Friday, March 30, 2012

P.S. What is a Blauthor?

Since my last post where I referred to myself as a "blauthor" (blog + author), I have been asked what it is that distinguishes a blauthor from a blogger.

Blogs, or weblogs, started out as a way for people to document what they were thinking in the moment. Quickly typing their thoughts into the computer, they could post them online immediately, proclaiming their unique take on life out into the world almost as soon as they could think it. The original idea of blogging seems to have morphed a bit into things like facebook status updates and tweets, though the term "blogger" still carries that connotation.

I have a blog. Unlike the original practice of bloggers, I never type type type and then immediately post. Quite often (and the most recent post was definitely an indication of this!), I write and revise and revise and write and revise again before posting. Thinking things through, wanting to say them 'just so', making sure I have no (or almost no!) errors in grammar, spelling or typing is how I roll. Less like a blog and more like an author. Thus, a blauthor.

That's how I look at it, anyway.

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Monday, March 26, 2012

Is Handselling Dead?

J.E. Fishman wrote an excellent article. Here it is...go ahead, you can read it. I'll wait...

In the article, Fishman admits not being a loyal customer to one bookstore. If he were, a bookseller might know his taste in books well enough to personally recommend books to him. This is also known as "handselling". In addition to wishing he had a bookseller to recommend books to him to read, as a new author, Fishman laments the decline in bookstores and the decrease in booksellers who might handsell his new book, PRIMACYicon, to potential readers.

As people rely more on online book buying, there is less personal interaction between bookseller and book buying customer. He wonders how he, as a new author, will be discovered because of the decline in handselling.

His is a legitimate concern. However, I don't think he should give up. Handselling isn't dead. It just may occur in different ways and places than Fishman imagines.

When a customer makes a purchase at the bookstore where I work, the register spits out a list of other books the customer might like. Book related websites such as Amazon and GoodReads also provide computer generated recommendations. I agree with Fishman, these are often not very satisfying.

He says that bloggers don't provide personalized recommendations either.

Bloggers, myself included, write about books we like or don't like. Each blog post isn't directed at one specific person, however readers of a particular blog can get a sense of whether they agree or disagree with a particular blauthor (blog + author)* as he or she writes about book. This is actually pretty similar to being a bookseller in a bookstore.

I know this is so because I am both. As a bookseller in a bookstore and a blauthor here online, I recommend books all the time, in person and on the blog. However, I rarely make personalized recommendations on the blog or in the store. In the store there are not many customers whose taste I know well enough, and who also want recommendations from any of us. It's our regular customers who come in knowing what they want or where in the store to go to find their next good read.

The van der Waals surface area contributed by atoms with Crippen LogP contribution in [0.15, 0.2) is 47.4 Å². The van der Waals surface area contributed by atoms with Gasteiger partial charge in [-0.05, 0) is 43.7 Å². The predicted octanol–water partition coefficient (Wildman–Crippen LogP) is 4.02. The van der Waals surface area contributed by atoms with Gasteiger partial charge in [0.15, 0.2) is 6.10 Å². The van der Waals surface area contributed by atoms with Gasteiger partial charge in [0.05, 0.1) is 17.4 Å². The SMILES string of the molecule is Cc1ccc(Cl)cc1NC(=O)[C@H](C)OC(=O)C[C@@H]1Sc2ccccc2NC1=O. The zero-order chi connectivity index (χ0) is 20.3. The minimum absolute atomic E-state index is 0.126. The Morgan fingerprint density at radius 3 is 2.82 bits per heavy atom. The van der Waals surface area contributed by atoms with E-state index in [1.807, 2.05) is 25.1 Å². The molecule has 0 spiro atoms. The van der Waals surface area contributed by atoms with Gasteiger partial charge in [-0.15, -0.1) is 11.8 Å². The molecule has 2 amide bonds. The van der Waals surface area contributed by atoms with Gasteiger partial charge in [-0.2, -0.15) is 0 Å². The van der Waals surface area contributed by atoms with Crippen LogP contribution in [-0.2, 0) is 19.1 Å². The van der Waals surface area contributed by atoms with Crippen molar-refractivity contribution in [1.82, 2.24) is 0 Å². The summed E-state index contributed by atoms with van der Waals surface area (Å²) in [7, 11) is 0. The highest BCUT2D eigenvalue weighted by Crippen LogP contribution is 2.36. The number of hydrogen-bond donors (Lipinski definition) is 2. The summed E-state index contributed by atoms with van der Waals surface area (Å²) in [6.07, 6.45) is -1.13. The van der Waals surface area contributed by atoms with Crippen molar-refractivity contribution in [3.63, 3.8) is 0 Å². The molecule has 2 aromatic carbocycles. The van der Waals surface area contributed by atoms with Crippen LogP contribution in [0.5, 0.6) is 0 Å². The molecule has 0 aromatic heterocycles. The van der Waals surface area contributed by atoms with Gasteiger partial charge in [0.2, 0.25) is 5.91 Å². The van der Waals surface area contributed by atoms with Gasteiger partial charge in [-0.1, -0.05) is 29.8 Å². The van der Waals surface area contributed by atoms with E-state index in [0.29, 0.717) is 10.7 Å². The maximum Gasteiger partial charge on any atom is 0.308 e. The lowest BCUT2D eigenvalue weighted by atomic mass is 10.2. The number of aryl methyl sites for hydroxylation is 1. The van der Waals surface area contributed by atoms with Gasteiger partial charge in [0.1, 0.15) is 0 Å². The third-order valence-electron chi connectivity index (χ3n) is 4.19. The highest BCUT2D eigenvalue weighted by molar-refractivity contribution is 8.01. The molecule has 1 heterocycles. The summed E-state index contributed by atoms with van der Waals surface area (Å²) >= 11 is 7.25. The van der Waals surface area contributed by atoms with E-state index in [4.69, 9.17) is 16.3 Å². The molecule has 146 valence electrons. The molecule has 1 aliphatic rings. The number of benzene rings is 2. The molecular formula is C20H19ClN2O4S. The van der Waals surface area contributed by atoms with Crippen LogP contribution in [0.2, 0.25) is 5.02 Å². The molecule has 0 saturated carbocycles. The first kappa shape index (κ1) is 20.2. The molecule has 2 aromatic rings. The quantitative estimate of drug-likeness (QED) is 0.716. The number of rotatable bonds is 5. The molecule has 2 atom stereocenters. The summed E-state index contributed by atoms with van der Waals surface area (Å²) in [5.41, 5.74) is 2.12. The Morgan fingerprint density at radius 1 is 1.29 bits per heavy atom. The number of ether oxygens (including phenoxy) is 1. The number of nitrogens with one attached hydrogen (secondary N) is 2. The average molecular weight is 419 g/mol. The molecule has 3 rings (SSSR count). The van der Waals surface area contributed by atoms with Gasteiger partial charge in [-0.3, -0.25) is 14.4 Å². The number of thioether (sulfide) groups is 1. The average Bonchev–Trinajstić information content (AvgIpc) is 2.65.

Most of the people who ask us for recommendations in the store are people we've never seen before. They don't frequent bookstores very often, but they want a good read. Or they are buying a gift for someone they don't know very well. ("I need a book for my uncle. He likes to read. I haven't seen him in five years. I don't know what he likes to read. But you sell books, so...")

Here on the blog, the audience is too wide to make personalized recommendations.

But handselling isn't just about knowing a person well enough. It's also about knowing lots of good books in different genres.

If you've been reading the blog for a while, you'll know that we have had a 100 handsell challenge at the bookstore. Each bookseller chooses a book and tries to sell 100 copies of that book with a blurb on the Staff Recommendations bay as well as talking with customers about the book. I chose Susannah Charleson's SCENT OF THE MISSINGicon, about Charleson's decision to train a dog to work Search and Rescue. A combination of CSI-like forensics and a great dog story, I thought the book would appeal to a lot of people. It turns out I was right. I was the first in our store to sell 100 copies of the book I chose!

Recommending books in the store with handselling is about finding what a customer is looking for in a book and getting it to them. When I was focused on selling SCENT OF THE MISSINGicon, it was easy to talk to people about it. Lots of people have dogs and buy books about dogs. I kept copies of SCENT OF THE MISSINGicon by my register and talked to people about it all the time. People who might not have heard about that particular title were introduced to it and lots of people (over 100!) bought it. People wanted good books about dogs and I had one.

I keep my eyes open for good books in any genre. I don't remember how I came across Fishman's article, but I'm glad I did. After reading the article, and knowing I wanted to write a blog post about it, I figured I would write a more informed entry if I'd read his book, PRIMACYicon. (PRIMACYicon is currently available in hardcover and also available for the Nook!) I bought it and read it.